para juguetes abandonados, de la poeta cubana de origen irlandés
Carlota Caulfield. Y no deja de ser curioso que haya aparecido
en estas islas puente entre Europa y América, tratándose
como se trata su autora de una poeta viajera, enlace ella
misma de culturas de varios mundos, verdadera creadora de
intertextos, de relaciones entre artes, literaturas y lenguas.
En un libro anterior, Quincunce, Caulfield rendía culto
a esa imagen de lo múltiple que se reúne en
un centro, valiéndose de la metáfora de los
cinco puntos del cuadrado, donde llevaba a cabo una intensa
actualización de vivencias propias y ajenas convergentes
en el corazón mismo de la búsqueda lingüística."
"Ahora Movimiento metálicos, premio Dulce María
Loynaz, galardonado por un jurado entre cuyos miembros se
encontraban Nancy Morejón (poeta cubana), Antonio Piedra
(especialista en F. Pino), Eugenio Padorno (poeta canario)
y Ramón Trujillo (lexicólogo), dando un paso
más, se convierte en una cartografía poética
que reúne las principales líneas escriturarias
de Caulfield: pasión por el viaje y el viajero, en
primer lugar, poética de las ciudades, culto a las
artes, exaltación de la memoria, búsqueda de
una mística, recreación de distintos paisajes
(externos o internos) y sobre todo esa inmensa 'actualización'
de tiempos y espacios, que viene a ser una de sus más
propias 'actitudes' y 'aptitudes'."
—Jaime D. Parra, Barcelona.
Book of Giulio Camillo / El Libro de Giulio Camillo / Il Libro
di Giulio Camillo. Poetry. An Imprint of InteliBooks
Publishers, 2003. 108 pages. ISBN 0-9711391.
Book of Giulio Camillo is a sequence of haunting incantatory
poems by Carlota Caulfield, beautifully translated by Mary
G. Berg. Writing about loss and memory and the redemption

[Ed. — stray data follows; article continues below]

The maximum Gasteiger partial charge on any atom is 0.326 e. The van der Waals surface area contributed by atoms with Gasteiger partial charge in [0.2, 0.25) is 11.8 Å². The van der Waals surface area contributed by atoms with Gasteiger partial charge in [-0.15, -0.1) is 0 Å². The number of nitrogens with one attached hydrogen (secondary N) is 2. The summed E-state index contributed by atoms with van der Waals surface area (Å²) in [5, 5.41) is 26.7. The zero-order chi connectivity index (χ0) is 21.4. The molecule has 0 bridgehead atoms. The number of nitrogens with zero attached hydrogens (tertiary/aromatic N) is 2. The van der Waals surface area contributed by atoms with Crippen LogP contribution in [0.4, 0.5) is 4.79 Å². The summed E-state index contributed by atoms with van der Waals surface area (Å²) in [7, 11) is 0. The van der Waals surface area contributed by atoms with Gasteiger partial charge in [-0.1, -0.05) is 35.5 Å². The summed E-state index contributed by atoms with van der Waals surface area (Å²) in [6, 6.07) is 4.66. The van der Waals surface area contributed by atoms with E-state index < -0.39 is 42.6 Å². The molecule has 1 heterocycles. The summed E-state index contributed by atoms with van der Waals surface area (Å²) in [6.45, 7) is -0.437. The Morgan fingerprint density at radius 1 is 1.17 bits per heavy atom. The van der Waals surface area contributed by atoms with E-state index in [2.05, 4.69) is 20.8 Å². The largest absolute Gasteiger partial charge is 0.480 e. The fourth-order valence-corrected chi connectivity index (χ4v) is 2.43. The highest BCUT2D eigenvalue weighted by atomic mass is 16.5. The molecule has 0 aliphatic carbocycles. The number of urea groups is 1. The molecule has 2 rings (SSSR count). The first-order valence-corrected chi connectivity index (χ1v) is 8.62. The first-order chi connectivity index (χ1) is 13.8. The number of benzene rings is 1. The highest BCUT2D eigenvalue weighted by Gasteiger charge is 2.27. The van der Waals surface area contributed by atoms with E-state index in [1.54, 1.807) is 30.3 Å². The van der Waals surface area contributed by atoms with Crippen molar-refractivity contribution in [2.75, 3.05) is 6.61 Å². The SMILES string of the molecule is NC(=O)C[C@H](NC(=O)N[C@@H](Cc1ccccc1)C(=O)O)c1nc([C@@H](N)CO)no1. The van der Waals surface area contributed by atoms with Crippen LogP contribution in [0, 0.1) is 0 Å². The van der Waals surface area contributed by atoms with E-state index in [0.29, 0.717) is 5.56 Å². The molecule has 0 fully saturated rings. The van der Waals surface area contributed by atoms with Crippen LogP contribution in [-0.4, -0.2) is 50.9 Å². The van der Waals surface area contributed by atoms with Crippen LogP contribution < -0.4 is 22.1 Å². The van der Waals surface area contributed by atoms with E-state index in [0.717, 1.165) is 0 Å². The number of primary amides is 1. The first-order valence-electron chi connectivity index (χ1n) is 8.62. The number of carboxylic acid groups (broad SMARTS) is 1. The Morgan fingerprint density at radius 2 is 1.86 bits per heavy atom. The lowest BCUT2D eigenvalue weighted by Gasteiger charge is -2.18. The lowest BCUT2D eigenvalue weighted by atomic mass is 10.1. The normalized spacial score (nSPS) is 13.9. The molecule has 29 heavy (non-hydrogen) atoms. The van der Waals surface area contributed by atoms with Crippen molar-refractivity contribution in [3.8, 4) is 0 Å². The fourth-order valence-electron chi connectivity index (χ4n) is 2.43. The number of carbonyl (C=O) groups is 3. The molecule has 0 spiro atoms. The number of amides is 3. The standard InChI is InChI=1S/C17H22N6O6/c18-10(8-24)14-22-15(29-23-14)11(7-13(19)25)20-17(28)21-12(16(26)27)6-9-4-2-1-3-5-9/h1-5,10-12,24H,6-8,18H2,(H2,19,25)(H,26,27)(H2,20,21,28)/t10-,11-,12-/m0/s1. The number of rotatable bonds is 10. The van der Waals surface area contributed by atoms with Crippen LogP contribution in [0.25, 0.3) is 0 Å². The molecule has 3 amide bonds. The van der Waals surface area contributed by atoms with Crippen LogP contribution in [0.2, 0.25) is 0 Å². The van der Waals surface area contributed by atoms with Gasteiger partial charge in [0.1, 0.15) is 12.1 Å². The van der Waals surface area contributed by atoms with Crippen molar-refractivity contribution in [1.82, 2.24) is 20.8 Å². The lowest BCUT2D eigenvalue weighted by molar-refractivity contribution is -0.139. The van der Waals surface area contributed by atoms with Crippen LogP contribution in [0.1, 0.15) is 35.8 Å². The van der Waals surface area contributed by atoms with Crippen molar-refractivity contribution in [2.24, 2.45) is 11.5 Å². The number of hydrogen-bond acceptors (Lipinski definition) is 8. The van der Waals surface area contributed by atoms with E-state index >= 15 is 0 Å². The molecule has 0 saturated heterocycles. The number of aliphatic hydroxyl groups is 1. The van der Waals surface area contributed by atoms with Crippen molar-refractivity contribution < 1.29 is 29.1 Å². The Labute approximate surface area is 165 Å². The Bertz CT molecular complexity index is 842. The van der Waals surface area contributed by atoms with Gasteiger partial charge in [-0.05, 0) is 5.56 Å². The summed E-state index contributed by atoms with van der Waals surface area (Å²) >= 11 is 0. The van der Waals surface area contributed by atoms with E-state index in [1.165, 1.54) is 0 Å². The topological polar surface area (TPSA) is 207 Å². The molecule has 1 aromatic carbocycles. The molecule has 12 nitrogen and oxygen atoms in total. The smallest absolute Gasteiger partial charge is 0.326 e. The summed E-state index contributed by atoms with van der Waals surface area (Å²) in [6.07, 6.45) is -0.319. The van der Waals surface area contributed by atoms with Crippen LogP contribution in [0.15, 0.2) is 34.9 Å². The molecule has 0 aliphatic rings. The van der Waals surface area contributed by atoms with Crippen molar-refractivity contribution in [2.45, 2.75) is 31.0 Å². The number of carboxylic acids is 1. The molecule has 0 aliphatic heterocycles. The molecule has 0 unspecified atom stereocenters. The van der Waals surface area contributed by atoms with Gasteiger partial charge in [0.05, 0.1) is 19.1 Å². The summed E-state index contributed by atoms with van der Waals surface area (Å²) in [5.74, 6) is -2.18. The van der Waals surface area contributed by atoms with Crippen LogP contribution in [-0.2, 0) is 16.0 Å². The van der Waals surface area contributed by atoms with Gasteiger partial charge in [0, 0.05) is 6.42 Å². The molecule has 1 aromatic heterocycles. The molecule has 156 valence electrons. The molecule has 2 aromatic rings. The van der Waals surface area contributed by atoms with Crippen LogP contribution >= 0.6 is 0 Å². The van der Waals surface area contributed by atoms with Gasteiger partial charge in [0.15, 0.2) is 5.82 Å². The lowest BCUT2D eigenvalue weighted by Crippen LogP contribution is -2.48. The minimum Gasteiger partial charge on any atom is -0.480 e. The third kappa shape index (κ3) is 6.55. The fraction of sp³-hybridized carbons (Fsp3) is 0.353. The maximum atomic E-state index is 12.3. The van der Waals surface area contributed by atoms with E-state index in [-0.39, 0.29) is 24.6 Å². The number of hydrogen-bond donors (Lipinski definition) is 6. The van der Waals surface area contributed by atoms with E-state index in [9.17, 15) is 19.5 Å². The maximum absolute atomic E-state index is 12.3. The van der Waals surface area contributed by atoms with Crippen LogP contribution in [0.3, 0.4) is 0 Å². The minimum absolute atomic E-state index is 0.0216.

that comes of confronting the wound, Caulfield summons up
the inner life in the dream music of theinexpressible."
—Chana Bloch, author of The Past Keeps Changing
In Classical times, Memory (Mnemosyne) was fabled to be the
mother of the Muses. Frances A. Yates' The Art of Memory traces
the Platonic sources of Giulio Camillo's 16th-century Theater
of Memory in which "memory is not...one part of the art
of rhetoric; memory...is the groundwork of the whole."
In these haunting, enigmatic, impeccably modern poems--the
Seven Pillars not of Wisdom but of Memory--Memory functions
as the key to Carlota Caulfield's complex subjectivity. These
three-lined, haiku-like poems resemble the frames of a film
we do not quite remember but cannot forget. They usher us
into a primal world in which "THE MIND'S TRACE / is defined
in seeds filled with water;" in which
AIR, FIRE AND WATER
are round creatures,
a triad that can be anything.
What Yates writes of Giordano Bruno is true here as well:
El Libro de Giulio Camillo, like memory itself, is
"a most profound discipline...an 'inner writing' of mysterious
Foley, author of O Powerful Western Star, Poetry &
Art in California
Carlota Caulfield's project of reclamation of neglected, and
sometimes not so neglected lives continues in her El Libro
de Giulio Camillo / The Book of Giulio Camillo / Il Libro
di Giulio Camillo. As her "Note in Homage"
informs us, Camillo was one of the most famous men of the
Italian Renaissance, renowned for the invention of a "theatre
of memory" into which a single spectator would insert
his head, to be presented with a view from the stage, as it
were, of seven rows of spectators'seats. "It included,"
Caulfield's note continues, "all branches of knowledge
and a method to memorize them as the 'full wisdom of the universe'
was presented in 'seven times seven doorways.'" This
strange and haunting apparatus, sounding to us like a cross
between a virtual reality headset and an image out of de Chirico,
is translated into the medium of verse by Caulfield's sevenfold
sections of seven tercets which enact, rather than describe,
Camillo's theatre. In limpid and piercing verses, Caulfield
(superbly served here by her translators, Mary G. Berg and
Pietro Civitareale) moves her narrating voice - detached in
the manner of Beckett or Borges - from an initial state of
dessicated receptivity through the several senses and elements
as defined by Renaissance cosmology. As ever in Caulfield's